The oral examination on these 7,983 pages or about 2.4 million words is not a viva voce, a question and answer examination. It is an examination on total recall and faultless reproduction. The Candidate will be given a pointing to the Pāḷi Canon, any point, and asked to continue reciting from there, line by line, paragraph by paragraph and page by page. Or he would be given a point and asked to go back from there a certain number of sections and to recite from there. There must be no error in the word form, the pronunciation must be correct, the flow must be smooth, and the enunciation must demonstrate the proper understanding of the meaning of the passage being recited. A certain number of pages of text must be covered in a fixed time. A candidate who requires prompting for five or more time fails.
The written examination is not only on the Pāli Canon but also on the Commentaries and Sub-commentaries. The ten major commentaries in ten books and the major Sub-commentaries in fourteen books cover 17,917 pages. Candidates are tested on the doctrinal understanding, comparative philosophy, textual discrimination, taxonomic grouping and analysis and on the interrelationships. Though candidates are not expected to reproduce whole passages as in the oral examination, many of the questions cannot be answered without the ability to recall such passages and to compare diverse passages mentally at the examination desk.
Thus, the Tipiṭakadhara Examination is one of the longest and toughest examinations in the world. When the first Tipiṭakadhara Examination was held, the Venerable Mingun Sayādaw was one of over one hundred monks invited to observe the proceedings. When the result was a disappointment with no candidate successful, he resolved to repay the nation's debt in search of a hero of the Pariyatti Sāsana. He set about the task systematically. He took up the Pāḷi Canon passage by passage, book by book. He first set out to understand the passage thinking in Myanmar and in Pāḷi. He broke the passage into sentences, paragraphs or sections according to the degree of difficulty. If necessary, he noted the number of modifications and variations in the selected pieces. He read aloud each section five times, then closing the book, he repeated what he had just recited. If he was hesitant or felt he had not mastered the passage he would open the book and read aloud five more times. If it was recalled smoothly he would recite it ten times and then pass on to the next passage. In the evenings when reciting the day's passages he would not do it alone but request some other monk to check with the open book. This ensured that he did not pass over any word, phrase or sentence and that each declension was correct.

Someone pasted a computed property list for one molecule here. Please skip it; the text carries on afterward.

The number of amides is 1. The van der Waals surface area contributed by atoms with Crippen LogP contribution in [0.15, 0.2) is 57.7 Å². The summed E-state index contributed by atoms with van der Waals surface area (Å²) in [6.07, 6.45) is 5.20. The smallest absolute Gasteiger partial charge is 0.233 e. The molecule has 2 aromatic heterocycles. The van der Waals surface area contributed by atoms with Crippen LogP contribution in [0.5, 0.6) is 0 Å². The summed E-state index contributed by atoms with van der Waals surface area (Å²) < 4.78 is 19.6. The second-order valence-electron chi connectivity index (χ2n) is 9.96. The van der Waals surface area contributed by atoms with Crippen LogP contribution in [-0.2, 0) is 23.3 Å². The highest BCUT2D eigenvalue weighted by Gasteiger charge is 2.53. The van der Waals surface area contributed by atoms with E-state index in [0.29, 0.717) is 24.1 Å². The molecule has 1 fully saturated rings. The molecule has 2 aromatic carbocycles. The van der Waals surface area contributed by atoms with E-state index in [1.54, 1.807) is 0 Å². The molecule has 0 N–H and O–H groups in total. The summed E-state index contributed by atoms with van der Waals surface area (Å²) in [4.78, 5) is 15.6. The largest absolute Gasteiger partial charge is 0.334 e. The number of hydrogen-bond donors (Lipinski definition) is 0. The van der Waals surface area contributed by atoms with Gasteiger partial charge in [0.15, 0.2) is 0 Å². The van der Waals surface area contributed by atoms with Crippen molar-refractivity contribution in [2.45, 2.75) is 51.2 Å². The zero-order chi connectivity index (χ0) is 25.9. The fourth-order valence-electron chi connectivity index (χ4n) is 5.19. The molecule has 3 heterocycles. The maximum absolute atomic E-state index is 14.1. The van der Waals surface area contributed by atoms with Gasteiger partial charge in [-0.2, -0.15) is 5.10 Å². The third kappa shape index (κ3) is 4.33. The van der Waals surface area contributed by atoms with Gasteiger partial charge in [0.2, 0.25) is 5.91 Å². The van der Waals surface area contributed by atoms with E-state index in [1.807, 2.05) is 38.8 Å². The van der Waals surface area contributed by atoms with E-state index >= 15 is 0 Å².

When two or three books had been mastered he would set aside each evening two or three periods required for their recall and recitation. The intention was to go through the finished books simultaneously so that the mind would be active in all the books at the same time and all interrelationships would be discerned. The Venerable Mingun Sayādaw also trained for the physically gruelling examination. Where an oral session would last for three hours he would practice reciting for five, thus accustoming himself to a test of ten hours a day. And he would do this for longer than the stretch of 33 days of the examination. He trained likewise for the written examination. When the Third Tipiṭakadhara Examination came around in 1950, the Venerable Mingun Sayādaw was ready to repay the debt to the devotees of the nation.